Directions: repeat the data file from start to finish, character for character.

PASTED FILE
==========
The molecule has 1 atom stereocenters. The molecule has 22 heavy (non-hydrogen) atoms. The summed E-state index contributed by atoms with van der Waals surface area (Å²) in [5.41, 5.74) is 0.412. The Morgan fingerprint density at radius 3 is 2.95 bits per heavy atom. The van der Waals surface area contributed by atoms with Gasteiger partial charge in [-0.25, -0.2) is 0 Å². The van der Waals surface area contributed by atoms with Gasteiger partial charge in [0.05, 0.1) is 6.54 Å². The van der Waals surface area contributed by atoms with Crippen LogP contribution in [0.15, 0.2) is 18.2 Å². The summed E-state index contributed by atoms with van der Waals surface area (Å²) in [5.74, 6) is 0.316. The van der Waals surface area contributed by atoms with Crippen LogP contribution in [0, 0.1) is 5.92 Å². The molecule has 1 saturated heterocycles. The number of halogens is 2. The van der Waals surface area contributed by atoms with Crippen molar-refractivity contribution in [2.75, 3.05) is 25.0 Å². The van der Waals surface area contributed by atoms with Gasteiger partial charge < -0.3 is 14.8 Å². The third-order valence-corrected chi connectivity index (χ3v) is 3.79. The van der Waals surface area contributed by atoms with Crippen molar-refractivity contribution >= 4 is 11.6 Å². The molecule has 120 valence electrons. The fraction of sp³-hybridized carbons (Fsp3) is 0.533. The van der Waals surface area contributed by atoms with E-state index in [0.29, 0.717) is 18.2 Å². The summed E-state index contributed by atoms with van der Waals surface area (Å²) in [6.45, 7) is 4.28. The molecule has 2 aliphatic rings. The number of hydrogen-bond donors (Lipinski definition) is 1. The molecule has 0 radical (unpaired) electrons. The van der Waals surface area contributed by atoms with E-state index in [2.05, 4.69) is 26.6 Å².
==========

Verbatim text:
The molecule has 1 atom stereocenters. The molecule has 22 heavy (non-hydrogen) atoms. The summed E-state index contributed by atoms with van der Waals surface area (Å²) in [5.41, 5.74) is 0.412. The Morgan fingerprint density at radius 3 is 2.95 bits per heavy atom. The van der Waals surface area contributed by atoms with Gasteiger partial charge in [-0.25, -0.2) is 0 Å². The van der Waals surface area contributed by atoms with Gasteiger partial charge in [0.05, 0.1) is 6.54 Å². The van der Waals surface area contributed by atoms with Crippen LogP contribution in [0.15, 0.2) is 18.2 Å². The summed E-state index contributed by atoms with van der Waals surface area (Å²) in [5.74, 6) is 0.316. The van der Waals surface area contributed by atoms with Crippen LogP contribution in [0, 0.1) is 5.92 Å². The molecule has 1 saturated heterocycles. The number of halogens is 2. The van der Waals surface area contributed by atoms with Crippen molar-refractivity contribution in [2.75, 3.05) is 25.0 Å². The van der Waals surface area contributed by atoms with Gasteiger partial charge < -0.3 is 14.8 Å². The third-order valence-corrected chi connectivity index (χ3v) is 3.79. The van der Waals surface area contributed by atoms with Crippen molar-refractivity contribution >= 4 is 11.6 Å². The molecule has 120 valence electrons. The fraction of sp³-hybridized carbons (Fsp3) is 0.533. The van der Waals surface area contributed by atoms with E-state index in [0.29, 0.717) is 18.2 Å². The summed E-state index contributed by atoms with van der Waals surface area (Å²) in [6.45, 7) is 4.28. The molecule has 2 aliphatic rings. The number of hydrogen-bond donors (Lipinski definition) is 1. The molecule has 0 radical (unpaired) electrons. The van der Waals surface area contributed by atoms with E-state index in [2.05, 4.69) is 26.6 Å².